My goal is to make a contribution to an open source Python project hosted on GitHub, which has an Apache 2.0 license. To do so, I wrote a few lines of code. However for a specific feature of my contribution, I called a python module installed through pypi, which has a LGPL-3 license.

When I asked the author of the Apache 2.0 licensed library about the possible incompatibility of the two licenses he told me:

If you just point to the the optional LGPL library in setup.py file I believe it's fine. You don't even have to change the license here. It is separate code. This library is even an optional part (kind of language-support plugin) and even GPL is allowed to license code separately in the case of plugins.

This setup.py mentioned above has an extras section where optional libraries will be installed (linked?) if the user specifies them during install.

Is this contribution possible at all, without any repercussions?
Should I include a license notice to the sub-directory where this LGPL-3 module is called (if included during setup)?

1 Answer 1


I'm going to assume for the purposes of this answer that (a) linking to a module makes a derivative work of that module, and (b) this is as true for interpreted as compiled languages.

You say that the library author said that "even GPL is allowed to license code separately in the case of plugins". This is not necessarily true.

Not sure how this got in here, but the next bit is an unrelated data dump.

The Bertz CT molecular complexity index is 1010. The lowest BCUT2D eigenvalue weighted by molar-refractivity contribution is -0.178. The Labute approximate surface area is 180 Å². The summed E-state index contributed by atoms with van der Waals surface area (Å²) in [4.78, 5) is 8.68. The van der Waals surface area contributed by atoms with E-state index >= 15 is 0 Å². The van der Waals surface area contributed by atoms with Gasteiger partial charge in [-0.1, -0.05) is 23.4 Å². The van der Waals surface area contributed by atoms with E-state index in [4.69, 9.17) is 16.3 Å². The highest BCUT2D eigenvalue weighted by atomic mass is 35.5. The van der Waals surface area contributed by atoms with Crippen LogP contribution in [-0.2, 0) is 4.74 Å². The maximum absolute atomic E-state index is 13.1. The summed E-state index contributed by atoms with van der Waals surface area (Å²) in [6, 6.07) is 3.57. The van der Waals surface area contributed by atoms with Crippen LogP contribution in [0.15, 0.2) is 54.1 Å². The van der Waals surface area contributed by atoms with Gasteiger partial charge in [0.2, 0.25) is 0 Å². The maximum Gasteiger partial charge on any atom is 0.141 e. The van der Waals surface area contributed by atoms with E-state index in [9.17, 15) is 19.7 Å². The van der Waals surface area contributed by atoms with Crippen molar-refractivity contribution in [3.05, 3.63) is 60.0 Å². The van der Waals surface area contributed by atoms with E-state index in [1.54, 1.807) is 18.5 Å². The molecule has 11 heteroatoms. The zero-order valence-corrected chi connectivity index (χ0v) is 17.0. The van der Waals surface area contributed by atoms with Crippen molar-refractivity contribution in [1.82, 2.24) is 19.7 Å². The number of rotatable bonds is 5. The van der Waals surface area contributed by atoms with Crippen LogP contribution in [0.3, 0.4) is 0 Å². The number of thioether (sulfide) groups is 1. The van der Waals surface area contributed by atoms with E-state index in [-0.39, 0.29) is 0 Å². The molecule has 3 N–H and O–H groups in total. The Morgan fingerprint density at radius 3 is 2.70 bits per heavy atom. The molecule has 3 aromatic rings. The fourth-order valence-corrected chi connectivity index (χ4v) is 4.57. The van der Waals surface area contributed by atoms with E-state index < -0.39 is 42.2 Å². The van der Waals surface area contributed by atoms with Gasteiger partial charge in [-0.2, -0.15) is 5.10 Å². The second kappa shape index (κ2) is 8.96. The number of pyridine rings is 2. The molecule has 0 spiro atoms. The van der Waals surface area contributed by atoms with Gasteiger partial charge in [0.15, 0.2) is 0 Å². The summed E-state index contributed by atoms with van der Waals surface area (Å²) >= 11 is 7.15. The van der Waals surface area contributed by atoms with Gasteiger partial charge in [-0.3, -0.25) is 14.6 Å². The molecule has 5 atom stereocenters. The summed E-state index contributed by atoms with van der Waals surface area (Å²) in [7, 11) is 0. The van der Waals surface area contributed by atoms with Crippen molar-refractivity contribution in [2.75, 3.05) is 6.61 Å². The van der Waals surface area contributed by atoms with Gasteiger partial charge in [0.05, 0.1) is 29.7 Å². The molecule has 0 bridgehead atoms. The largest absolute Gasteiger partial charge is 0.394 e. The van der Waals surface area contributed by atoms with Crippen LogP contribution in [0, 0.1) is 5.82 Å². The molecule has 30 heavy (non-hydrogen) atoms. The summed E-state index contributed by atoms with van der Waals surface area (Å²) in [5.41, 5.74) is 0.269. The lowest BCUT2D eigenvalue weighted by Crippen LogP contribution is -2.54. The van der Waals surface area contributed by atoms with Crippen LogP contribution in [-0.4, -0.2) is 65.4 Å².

Fortunately, this doesn't matter, because the module in question is LGPLv3. That licence allows you to link the module, unmodified, to other code without having to distribute that other code, or the resulting executable, under GPLv3. So the project can continue to be Apache-licensed, in the main. The project will have full LGPLv3 obligations with respect to that module if they distribute it (which include but are not limited to distribution of the code and copies of both the GPL and the LGPL), but otherwise it seems to me that you can do what you want to do.

  • The distribution part relates to when someone would try to use the larger library in a non-free project? Then said person would have to swap out the Apache2 for LGPv3 since the latter is more restrictive, right?
    – solid.py
    Mar 17, 2022 at 18:23
  • 1
    @solid.py no. The LGPL library must continue to be distributed under LGPL; the Apache2 content, however, can remain under Apache2, for this is one of the permissions of the LGPL. The combination can be used as a library in a non-free project, though the LGPL portion has some fairly onerous requirements associated with it (must be able to relink with an updated version, etc.)
    – MadHatter
    Mar 18, 2022 at 6:34

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